Journal Article

Fusion with HDEL Protects Cell Wall Invertase from Early Degradation when <i>N</i>-glycosylation is Inhibited

Sophie Pagny, Lise-Anne Denmat-Ouisse, Véronique Gomord and Loïc Faye

in Plant and Cell Physiology

Published on behalf of Japanese Society of Plant Physiologists

Volume 44, issue 2, pages 173-182
Published in print February 2003 | ISSN: 0032-0781
Published online February 2003 | e-ISSN: 1471-9053 | DOI:
Fusion with HDEL Protects Cell Wall Invertase from Early Degradation when N-glycosylation is Inhibited

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  • Biochemistry
  • Molecular and Cell Biology
  • Plant Sciences and Forestry


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Previous data obtained in different suspension-cultured plant cells have clearly illustrated that N-glycans are absolutely required for transport of glycoproteins to the extracellular compartment, regardless of their oligosaccharide structure [see Lerouge et al. (1998) Plant Mol. Biol. 38: 31 for review]. In the present study the role of N-glycosylation in the transport of glycoproteins to the cell surface was studied in BY2 tobacco cells using both endogenous and recombinant cell wall invertases as markers. When synthesized without their N-glycans, both invertases were very rapidly degraded. This degradation did not occur in an acidic compartment and was brefeldin A-insensitive. Therefore, it most probably represents a pre-Golgi event. However, the low efficiency of specific inhibitors did not favor a strong contribution of proteasomes in this proteolysis. In contrast, addition of a C-terminal His-Asp-Glu-Leu (HDEL) extension prevented arrival of these non-glycosylated glycoproteins in the compartment where they are degraded. These results argue for the presence of an endoplasmic reticulum (ER) domain specialized in protein degradation. Consistent with our results and the well-known stabilization of recombinant proteins retained in the ER, the addition of an ER retention signal to a protein would prevent its targeting to an ER domain devoted to degradation.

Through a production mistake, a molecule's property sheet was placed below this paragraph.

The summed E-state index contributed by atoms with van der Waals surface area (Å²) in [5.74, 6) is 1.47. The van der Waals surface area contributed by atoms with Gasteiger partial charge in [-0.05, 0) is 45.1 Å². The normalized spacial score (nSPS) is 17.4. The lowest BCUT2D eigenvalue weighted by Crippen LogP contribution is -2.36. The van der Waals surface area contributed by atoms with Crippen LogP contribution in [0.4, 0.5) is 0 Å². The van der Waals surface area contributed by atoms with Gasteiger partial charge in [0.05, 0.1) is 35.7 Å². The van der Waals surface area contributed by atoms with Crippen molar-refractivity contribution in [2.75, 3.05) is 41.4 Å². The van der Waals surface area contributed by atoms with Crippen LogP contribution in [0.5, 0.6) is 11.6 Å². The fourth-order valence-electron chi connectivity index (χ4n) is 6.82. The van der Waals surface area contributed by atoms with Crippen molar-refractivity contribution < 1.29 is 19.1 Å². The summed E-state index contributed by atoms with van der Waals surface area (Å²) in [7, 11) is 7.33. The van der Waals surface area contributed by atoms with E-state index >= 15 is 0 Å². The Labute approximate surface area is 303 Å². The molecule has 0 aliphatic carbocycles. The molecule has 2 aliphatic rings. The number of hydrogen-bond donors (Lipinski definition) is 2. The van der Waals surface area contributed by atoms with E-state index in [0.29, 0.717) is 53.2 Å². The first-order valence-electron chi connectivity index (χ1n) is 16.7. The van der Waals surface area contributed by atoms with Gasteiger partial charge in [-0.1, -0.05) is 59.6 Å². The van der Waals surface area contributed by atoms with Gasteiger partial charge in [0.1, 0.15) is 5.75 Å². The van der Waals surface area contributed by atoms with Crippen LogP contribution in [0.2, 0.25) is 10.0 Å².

Keywords: Keywords: BY2 tobacco cells — N-glycosylation — Protein degradation — Protein transport — Secretory pathway.; Abbreviations: CBZ, carboxybenzyl Leu Leu leucinal; BFA, brefeldin A; BY2, bright yellow 2; ER, endoplasmic reticulum; LLnL, acetyl Leu Leu norleucinal; PHA, phytohemagglutinin.

Journal Article.  8508 words.  Illustrated.

Subjects: Biochemistry ; Molecular and Cell Biology ; Plant Sciences and Forestry

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